Lead & Health
What is lead?
Lead is a relatively soft and chemically resistant metal. Lead forms compounds with both organic and inorganic substances. As an air pollutant, lead is present in small particles.
Why do CARB and U.S. EPA focus on lead?
It has been known for many years that lead can accumulate in the body, especially in the bones, and that a variety of adverse health effects can develop if the amount of lead in the body is sufficiently high. At the time the ambient air quality standard for lead was promulgated ambient air was the source of a significant portion of people’s total lead exposure due to emissions from motor vehicles that ran on leaded gasoline. The Air Resources Board adopted an ambient air quality standard for lead to protect the public from these adverse health effects. In 1976 CARB passed a regulation that led to a phase-out of lead in gasoline over several years. Since 1993 lead has been regulated under the Toxic Air Contaminant Program, although the state ambient air quality standard remains in force.
What are the sources of lead in ambient air?
In the past, motor vehicle exhaust was the major source of lead emissions to the air. Since lead has been removed from gasoline air emissions of lead from the transportation sector, and particularly the automotive sector, have greatly declined. However, because it was emitted in large amounts from vehicles when leaded gasoline was used, lead is present in many soils (especially urban soils) and can get resuspended into the air. The major sources of lead emissions today are ore and metals processing, particularly lead smelters, and piston-engine aircraft operating on leaded aviation gasoline. Other stationary sources include waste incinerators, utilities, and lead-acid battery manufacturers.
What kinds of harmful effects can lead cause?
Once taken into the body, the blood carries lead throughout the body and it is deposited in the bones where it accumulates. Because lead is only slowly excreted, exposures to small amounts of lead from a variety of sources can accumulate to harmful levels. Lead can adversely affect multiple organ systems of the body and people of every age group. Young children are particularly at risk of lead poisoning. They are usually exposed to lead through the normal hand-to mouth behavior that occurs through crawling or playing on the floor, and putting their hands, toys, and other items in their mouths. In children, adverse health effects of lead exposure are often irreversible and include brain damage and mental retardation. Lead poisoning is often unrecognized in children, and if undetected, it may result in behavioral problems, reduced intelligence, anemia, and liver or kidney damage.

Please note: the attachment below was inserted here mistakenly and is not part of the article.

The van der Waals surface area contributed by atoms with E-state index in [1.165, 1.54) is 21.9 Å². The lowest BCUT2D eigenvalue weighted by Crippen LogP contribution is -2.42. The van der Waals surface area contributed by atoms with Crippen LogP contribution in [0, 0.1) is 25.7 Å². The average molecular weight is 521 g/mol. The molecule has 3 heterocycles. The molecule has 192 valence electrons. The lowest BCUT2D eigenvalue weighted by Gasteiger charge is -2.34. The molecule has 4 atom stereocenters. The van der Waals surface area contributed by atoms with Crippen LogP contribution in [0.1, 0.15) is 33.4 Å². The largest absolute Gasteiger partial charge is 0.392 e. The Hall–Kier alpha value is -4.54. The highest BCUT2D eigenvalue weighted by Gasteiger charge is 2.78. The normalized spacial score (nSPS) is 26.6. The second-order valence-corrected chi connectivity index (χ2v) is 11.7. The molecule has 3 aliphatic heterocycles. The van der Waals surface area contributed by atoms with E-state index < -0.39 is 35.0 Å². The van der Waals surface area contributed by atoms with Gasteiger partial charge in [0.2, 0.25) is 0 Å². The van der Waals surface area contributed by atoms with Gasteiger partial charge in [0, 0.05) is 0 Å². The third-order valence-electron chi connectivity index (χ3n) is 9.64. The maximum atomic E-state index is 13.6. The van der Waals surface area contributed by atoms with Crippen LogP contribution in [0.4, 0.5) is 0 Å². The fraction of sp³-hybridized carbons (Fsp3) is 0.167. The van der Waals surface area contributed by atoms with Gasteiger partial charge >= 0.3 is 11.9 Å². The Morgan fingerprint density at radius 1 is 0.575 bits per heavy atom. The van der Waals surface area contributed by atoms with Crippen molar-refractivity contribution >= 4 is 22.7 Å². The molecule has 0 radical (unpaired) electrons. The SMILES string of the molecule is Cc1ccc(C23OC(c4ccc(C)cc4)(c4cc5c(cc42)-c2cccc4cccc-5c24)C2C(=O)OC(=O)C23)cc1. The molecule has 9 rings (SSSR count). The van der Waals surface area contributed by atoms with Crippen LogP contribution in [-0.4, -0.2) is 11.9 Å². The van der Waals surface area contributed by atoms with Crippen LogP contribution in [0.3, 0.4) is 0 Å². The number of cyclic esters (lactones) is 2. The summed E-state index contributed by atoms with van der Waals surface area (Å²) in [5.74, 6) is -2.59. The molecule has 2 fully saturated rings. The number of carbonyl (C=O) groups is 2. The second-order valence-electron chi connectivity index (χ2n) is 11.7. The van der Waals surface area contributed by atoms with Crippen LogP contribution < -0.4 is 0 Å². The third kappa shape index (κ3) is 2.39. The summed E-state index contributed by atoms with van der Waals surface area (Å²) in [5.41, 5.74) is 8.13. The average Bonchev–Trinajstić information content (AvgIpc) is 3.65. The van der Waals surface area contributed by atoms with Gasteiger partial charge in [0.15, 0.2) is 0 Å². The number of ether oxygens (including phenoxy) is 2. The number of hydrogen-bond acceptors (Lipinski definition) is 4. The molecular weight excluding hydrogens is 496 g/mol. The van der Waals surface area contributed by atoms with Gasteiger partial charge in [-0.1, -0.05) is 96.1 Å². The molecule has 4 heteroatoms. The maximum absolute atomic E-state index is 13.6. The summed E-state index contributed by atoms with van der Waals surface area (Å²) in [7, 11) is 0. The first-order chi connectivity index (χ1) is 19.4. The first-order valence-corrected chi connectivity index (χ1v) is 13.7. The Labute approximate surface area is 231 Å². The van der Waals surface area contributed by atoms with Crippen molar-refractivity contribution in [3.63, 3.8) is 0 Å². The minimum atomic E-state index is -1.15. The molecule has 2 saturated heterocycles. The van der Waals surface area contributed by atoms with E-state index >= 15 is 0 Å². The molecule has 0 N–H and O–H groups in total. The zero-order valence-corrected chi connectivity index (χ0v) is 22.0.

Lead is also harmful to adults. Excessive lead exposure in adults is most often the related to exposure in occupational settings or to unsafe home renovation procedures. Lead poisoning can cause reproductive problems in men and women, high blood pressure, kidney disease, digestive problems, nerve disorders, memory and concentration problems, and muscle and joint pain. There is also evidence that lead exposure can result in cancer in adults. If a pregnant woman is exposed to elevated levels of lead, it can cross the placenta into the baby’s blood, increasing risk of adverse developmental effects, particularly in the brain and nervous system.
Who is at the greatest risk from exposure to lead?
Infants and young children are especially sensitive to even low levels of lead, which may contribute to behavioral problems, learning deficits and lowered IQ.
How does lead affect the environment?
Lead is persistent in the environment and accumulates in soils and sediments through deposition from air sources, direct discharge of waste streams to water bodies, mining, and erosion. Ecosystems near point sources of lead demonstrate a wide range of adverse effects including losses in biodiversity, changes in community composition, decreased growth and reproductive rates in plants and animals, and neurological effects in vertebrates.
Is lead a problem indoors?
The main source of lead pollution indoors is lead-based paint, which could arise, for example, from paint flecks or chips or sanding during home renovations. In these cases, the particles are generally too large to be inhaled. Instead, exposure is primarily through ingestion. Young children are at greatest risk in this case due to hand-to-mouth transfer of paint flecks or sanded paint that are then swallowed. This can lead to an elevated level of lead in the body, increasing risk of neurological, behavioral, and learning deficits. Care should be exercised when renovating older homes to prevent inhalation or ingestion of lead-based paint residue.
What are the Ambient Air Quality Standards for lead?
|30-Day Average||Rolling 3-Month Average|
|National Ambient Air Quality Standard||None||0.15 µg/m3|
|California Ambient Air Quality Standard||1.5 µg/m3||None|